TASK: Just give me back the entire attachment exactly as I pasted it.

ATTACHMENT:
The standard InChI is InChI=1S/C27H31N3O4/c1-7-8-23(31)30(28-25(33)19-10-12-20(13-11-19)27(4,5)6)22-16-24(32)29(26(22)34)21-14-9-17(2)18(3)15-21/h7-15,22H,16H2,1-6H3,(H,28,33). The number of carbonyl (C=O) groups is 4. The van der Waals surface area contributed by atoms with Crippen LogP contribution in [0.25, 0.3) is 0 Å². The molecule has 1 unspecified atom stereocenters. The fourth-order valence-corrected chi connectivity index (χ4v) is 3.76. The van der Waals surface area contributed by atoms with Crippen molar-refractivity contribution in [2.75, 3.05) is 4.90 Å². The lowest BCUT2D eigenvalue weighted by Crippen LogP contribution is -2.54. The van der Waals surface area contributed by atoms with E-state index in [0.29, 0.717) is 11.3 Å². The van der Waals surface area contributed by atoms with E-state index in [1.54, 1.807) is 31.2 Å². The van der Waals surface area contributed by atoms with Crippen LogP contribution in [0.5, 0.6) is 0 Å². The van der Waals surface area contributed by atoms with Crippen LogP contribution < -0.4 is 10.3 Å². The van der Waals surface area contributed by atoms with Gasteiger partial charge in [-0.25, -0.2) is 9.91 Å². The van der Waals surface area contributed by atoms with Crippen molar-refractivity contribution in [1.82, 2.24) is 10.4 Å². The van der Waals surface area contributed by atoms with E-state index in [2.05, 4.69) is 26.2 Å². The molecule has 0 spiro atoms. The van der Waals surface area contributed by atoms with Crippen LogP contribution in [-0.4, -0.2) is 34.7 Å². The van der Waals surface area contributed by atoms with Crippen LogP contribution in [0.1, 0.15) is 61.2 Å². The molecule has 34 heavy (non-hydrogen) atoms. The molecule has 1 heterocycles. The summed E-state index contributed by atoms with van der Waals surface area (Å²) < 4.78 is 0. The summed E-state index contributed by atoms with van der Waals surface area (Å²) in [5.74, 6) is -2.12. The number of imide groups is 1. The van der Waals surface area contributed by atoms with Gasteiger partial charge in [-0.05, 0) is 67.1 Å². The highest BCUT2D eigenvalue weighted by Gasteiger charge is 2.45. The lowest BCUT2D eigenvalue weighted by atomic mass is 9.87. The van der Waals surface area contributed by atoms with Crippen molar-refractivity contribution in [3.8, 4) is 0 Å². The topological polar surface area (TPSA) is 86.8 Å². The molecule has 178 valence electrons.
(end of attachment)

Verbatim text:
The standard InChI is InChI=1S/C27H31N3O4/c1-7-8-23(31)30(28-25(33)19-10-12-20(13-11-19)27(4,5)6)22-16-24(32)29(26(22)34)21-14-9-17(2)18(3)15-21/h7-15,22H,16H2,1-6H3,(H,28,33). The number of carbonyl (C=O) groups is 4. The van der Waals surface area contributed by atoms with Crippen LogP contribution in [0.25, 0.3) is 0 Å². The molecule has 1 unspecified atom stereocenters. The fourth-order valence-corrected chi connectivity index (χ4v) is 3.76. The van der Waals surface area contributed by atoms with Crippen molar-refractivity contribution in [2.75, 3.05) is 4.90 Å². The lowest BCUT2D eigenvalue weighted by Crippen LogP contribution is -2.54. The van der Waals surface area contributed by atoms with E-state index in [0.29, 0.717) is 11.3 Å². The van der Waals surface area contributed by atoms with E-state index in [1.54, 1.807) is 31.2 Å². The van der Waals surface area contributed by atoms with Crippen LogP contribution in [0.5, 0.6) is 0 Å². The van der Waals surface area contributed by atoms with Crippen LogP contribution < -0.4 is 10.3 Å². The van der Waals surface area contributed by atoms with Gasteiger partial charge in [-0.25, -0.2) is 9.91 Å². The van der Waals surface area contributed by atoms with Crippen molar-refractivity contribution in [1.82, 2.24) is 10.4 Å². The van der Waals surface area contributed by atoms with E-state index in [2.05, 4.69) is 26.2 Å². The molecule has 0 spiro atoms. The van der Waals surface area contributed by atoms with Crippen LogP contribution in [-0.4, -0.2) is 34.7 Å². The van der Waals surface area contributed by atoms with Crippen LogP contribution in [0.1, 0.15) is 61.2 Å². The molecule has 34 heavy (non-hydrogen) atoms. The molecule has 1 heterocycles. The summed E-state index contributed by atoms with van der Waals surface area (Å²) < 4.78 is 0. The summed E-state index contributed by atoms with van der Waals surface area (Å²) in [5.74, 6) is -2.12. The number of imide groups is 1. The van der Waals surface area contributed by atoms with Gasteiger partial charge in [-0.05, 0) is 67.1 Å². The highest BCUT2D eigenvalue weighted by Gasteiger charge is 2.45. The lowest BCUT2D eigenvalue weighted by atomic mass is 9.87. The van der Waals surface area contributed by atoms with Crippen molar-refractivity contribution in [3.8, 4) is 0 Å². The topological polar surface area (TPSA) is 86.8 Å². The molecule has 178 valence electrons.